Wound care is one of those many horse issues where there are as many opinions regarding treatment as there are horse owners and veterinarians. There are hundreds of agents (both commercial and home-brew) available to paint, spray, smear, gob, and cover wounds. You can use yellow ones, black ones, red ones, and even purple ones. On this point I am, for better or worse, a minimalist; most of the concoctions that have been applied to wounds actually have been shown to delay wound healing or further damage the tissue.
We will discuss some of these topical dressings later in this article. Seeing how most wounds of any nature involve some degree of blood loss (a fact that can be extremely alarming), I think it first would be useful to review some facts about blood.
Blood Loss (Hemorrhage)
Blood is an essential component of the mechanism whereby oxygen is transferred from the lung to all of the body’s organs and tissues. So just how much blood does a horse have? It varies some from breed to breed, but an average value is 80 ml (cc) per kilogram of body weight (100 ml/kg for hot bloods such as the Thoroughbred and 65 ml/kg for cold bloods such as a Percheron). So, the average 1,200 pound horse (545.5 kilograms at 2.2 kilograms per pound) has about 54.5 liters of blood, which is approximately 12.3 gallons.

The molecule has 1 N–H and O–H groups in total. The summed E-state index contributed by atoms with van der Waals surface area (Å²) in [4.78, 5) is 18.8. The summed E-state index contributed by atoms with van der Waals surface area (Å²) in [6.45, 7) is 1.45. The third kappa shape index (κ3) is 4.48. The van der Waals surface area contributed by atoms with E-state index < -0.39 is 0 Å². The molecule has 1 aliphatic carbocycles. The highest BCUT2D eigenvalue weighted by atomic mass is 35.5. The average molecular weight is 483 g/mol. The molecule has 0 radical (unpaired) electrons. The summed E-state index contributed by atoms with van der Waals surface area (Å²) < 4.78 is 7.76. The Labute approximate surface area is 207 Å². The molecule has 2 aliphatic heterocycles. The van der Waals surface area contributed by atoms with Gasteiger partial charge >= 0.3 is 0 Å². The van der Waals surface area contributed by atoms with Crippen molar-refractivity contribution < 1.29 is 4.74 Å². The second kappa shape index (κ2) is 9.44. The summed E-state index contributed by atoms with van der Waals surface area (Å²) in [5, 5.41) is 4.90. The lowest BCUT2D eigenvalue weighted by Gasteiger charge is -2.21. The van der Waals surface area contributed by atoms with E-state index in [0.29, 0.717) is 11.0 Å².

So, how much can be lost before the danger of shock becomes significant? The general rule of thumb is that an animal will start to show signs of blood loss shock when 10% of his blood volume has been lost. Based on the averages, the adult 1,200 pound horse can lose up to eight quarts of blood before you have to be seriously concerned. Most bleeding from wounds appears to be a much larger volume of blood than it actually is, but any time there is hemorrhage, there should be an attempt to control it. The signs of blood loss shock include weakness, whole body sweating, colic, progressively elevated heart rate, and pale/wh